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Two measures of Japanese labor market softened in September, indicating that while conditions remains extremely tight, they are starting to show signs of loosening just as the economy comes under pressure from a sales tax hike.
The unemployment rate unexpectedly rose from a 27-year low to 2.4%, the government said Friday. Economists had forecast the jobless rate to remain unchanged at 2.2%.
A separate measure of tightness in the labor market, the jobs-to-applicant ratio, fell for the fourth time since April, hitting its lowest level in nearly two years. The measure is seen as a future indicator of job market strength.
Keeping the labor market tight is central to the government’s economic policy. Japan’s tight jobs market has been cited by Abe administration and central bank officials as one of the success stories of Abenomics. High employment levels have helped support consumer spending and put upward pressure on wages, though pay hasn’t grown at the pace expected by economists.An increase of 90,000 job seekers in September compared with a month earlier was a big factor behind the increase in the unemployment rate, according to an official at Japan’s statistics bureau, indicating this as a sign that strength in the labor market was attracting new entrants.The job market reports come a day after the Bank of Japan refrained from adding stimulus, maintaining its view that private consumption remains in a moderate uptrend with a solid job market and relatively firm wages.A sales tax increase that went into effect Oct. 1 is likely to cloud that picture, at least in the short-term. Economists forecast the economy will contract 2.7% this quarter as households tighten their purse strings.Masaki Kuwahara, an economist at Nomura securities, said he wasn’t concerned about September’s uptick in the jobless rate, but a recent decline in want-ads for workers bears watching. “If the labor market were to worsen and consumer spending were to soften, that would cause the BOJ’s economic view to crumble.”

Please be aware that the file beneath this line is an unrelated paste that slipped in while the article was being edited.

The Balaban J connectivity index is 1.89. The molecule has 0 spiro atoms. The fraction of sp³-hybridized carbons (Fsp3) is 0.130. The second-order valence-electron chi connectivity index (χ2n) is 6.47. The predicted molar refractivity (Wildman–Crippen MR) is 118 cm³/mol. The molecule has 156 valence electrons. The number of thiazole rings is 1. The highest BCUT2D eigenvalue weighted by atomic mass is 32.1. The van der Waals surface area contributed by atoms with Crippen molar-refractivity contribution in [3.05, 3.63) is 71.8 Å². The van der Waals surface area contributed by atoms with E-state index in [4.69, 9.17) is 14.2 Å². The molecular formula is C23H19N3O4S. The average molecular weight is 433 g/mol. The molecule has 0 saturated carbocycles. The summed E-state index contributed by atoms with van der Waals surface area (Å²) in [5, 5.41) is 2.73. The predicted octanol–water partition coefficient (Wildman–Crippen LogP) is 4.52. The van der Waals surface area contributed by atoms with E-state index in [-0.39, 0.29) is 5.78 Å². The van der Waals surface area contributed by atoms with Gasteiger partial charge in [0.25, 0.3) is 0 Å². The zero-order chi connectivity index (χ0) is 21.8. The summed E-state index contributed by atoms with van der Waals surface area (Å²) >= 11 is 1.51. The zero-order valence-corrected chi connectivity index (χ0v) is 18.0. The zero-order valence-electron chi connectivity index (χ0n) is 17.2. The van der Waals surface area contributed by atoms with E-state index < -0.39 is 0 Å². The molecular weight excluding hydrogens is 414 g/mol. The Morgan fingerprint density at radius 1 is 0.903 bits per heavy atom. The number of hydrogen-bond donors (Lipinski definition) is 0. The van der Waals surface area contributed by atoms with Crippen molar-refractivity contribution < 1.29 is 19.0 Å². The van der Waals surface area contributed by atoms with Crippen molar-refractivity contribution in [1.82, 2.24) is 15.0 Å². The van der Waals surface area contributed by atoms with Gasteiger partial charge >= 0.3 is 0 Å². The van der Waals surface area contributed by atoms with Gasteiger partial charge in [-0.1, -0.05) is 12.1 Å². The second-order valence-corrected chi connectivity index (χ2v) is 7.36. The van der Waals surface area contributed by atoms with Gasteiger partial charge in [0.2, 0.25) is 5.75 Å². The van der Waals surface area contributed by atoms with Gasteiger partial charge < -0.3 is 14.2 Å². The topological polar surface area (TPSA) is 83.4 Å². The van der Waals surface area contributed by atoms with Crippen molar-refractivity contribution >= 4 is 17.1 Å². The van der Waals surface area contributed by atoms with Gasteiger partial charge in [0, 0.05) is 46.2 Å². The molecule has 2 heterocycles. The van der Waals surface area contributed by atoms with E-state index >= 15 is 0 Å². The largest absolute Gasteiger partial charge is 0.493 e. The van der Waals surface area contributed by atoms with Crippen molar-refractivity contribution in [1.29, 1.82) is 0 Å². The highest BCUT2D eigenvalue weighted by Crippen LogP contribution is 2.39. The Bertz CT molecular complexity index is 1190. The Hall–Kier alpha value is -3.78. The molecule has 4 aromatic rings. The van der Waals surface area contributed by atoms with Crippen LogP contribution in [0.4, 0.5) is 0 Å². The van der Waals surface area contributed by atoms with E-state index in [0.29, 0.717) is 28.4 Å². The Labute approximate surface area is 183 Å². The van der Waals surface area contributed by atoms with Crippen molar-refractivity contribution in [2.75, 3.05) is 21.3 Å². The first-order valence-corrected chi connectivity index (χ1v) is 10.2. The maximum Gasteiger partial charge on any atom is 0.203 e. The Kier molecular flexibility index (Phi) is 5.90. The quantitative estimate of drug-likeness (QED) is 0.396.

What Bloomberg’s Economists Say
“A decline in demand for workers in Japan’s manufacturing, wholesale and retail sectors put a dent a job market that is still very tight. Some sources of the weakness are temporary, some potentially more persistent. We continue to expect a tight labor market to support wage growth, but will be the lookout for further weakness at the margins that could take some steam out of wages.”
-- Yuki Masujima, economist
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The job-to-applicant ratio fell to 1.57 in September, meaning there were about 157 jobs available for every 100 applicants. The measure was at a 45-year high of 1.63 in April.The number of workers counted in the labor force rose to 67.7 million in September, the most in data going back to 1953. The female participation rate rose to a record 71.6%.
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--With assistance from Tomoko Sato and Toru Fujioka.
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